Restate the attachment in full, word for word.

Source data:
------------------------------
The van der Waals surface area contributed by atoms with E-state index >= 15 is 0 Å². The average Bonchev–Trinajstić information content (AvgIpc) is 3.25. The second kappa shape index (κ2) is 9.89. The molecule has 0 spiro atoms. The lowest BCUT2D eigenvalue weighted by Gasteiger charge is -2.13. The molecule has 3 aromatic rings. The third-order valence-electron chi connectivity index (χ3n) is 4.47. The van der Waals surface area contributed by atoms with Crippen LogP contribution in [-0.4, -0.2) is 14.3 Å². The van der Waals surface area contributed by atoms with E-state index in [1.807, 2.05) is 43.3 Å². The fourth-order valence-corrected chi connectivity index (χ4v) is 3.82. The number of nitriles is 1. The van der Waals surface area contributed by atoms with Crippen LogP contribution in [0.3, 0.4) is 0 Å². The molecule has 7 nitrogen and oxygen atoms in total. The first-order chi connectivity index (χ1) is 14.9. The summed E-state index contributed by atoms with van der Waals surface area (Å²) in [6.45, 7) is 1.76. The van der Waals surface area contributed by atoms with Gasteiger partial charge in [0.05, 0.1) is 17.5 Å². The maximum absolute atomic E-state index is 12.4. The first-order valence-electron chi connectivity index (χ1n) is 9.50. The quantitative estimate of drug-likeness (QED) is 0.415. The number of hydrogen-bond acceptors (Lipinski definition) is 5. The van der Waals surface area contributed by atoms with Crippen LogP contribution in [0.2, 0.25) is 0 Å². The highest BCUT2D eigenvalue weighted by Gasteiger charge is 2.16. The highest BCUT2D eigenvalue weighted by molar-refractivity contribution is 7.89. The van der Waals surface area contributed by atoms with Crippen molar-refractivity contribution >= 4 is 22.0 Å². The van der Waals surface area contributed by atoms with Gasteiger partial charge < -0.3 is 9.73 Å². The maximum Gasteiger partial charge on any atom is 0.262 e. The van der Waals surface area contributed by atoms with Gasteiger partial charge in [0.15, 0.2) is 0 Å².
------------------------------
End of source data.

The van der Waals surface area contributed by atoms with E-state index >= 15 is 0 Å². The average Bonchev–Trinajstić information content (AvgIpc) is 3.25. The second kappa shape index (κ2) is 9.89. The molecule has 0 spiro atoms. The lowest BCUT2D eigenvalue weighted by Gasteiger charge is -2.13. The molecule has 3 aromatic rings. The third-order valence-electron chi connectivity index (χ3n) is 4.47. The van der Waals surface area contributed by atoms with Crippen LogP contribution in [-0.4, -0.2) is 14.3 Å². The van der Waals surface area contributed by atoms with E-state index in [1.807, 2.05) is 43.3 Å². The fourth-order valence-corrected chi connectivity index (χ4v) is 3.82. The number of nitriles is 1. The van der Waals surface area contributed by atoms with Crippen LogP contribution in [0.3, 0.4) is 0 Å². The molecule has 7 nitrogen and oxygen atoms in total. The first-order chi connectivity index (χ1) is 14.9. The summed E-state index contributed by atoms with van der Waals surface area (Å²) in [6.45, 7) is 1.76. The van der Waals surface area contributed by atoms with Gasteiger partial charge in [0.05, 0.1) is 17.5 Å². The maximum absolute atomic E-state index is 12.4. The first-order valence-electron chi connectivity index (χ1n) is 9.50. The quantitative estimate of drug-likeness (QED) is 0.415. The number of hydrogen-bond acceptors (Lipinski definition) is 5. The van der Waals surface area contributed by atoms with Crippen LogP contribution in [0.2, 0.25) is 0 Å². The highest BCUT2D eigenvalue weighted by Gasteiger charge is 2.16. The highest BCUT2D eigenvalue weighted by molar-refractivity contribution is 7.89. The van der Waals surface area contributed by atoms with Crippen molar-refractivity contribution >= 4 is 22.0 Å². The van der Waals surface area contributed by atoms with Gasteiger partial charge < -0.3 is 9.73 Å². The maximum Gasteiger partial charge on any atom is 0.262 e. The van der Waals surface area contributed by atoms with Gasteiger partial charge in [0.15, 0.2) is 0 Å².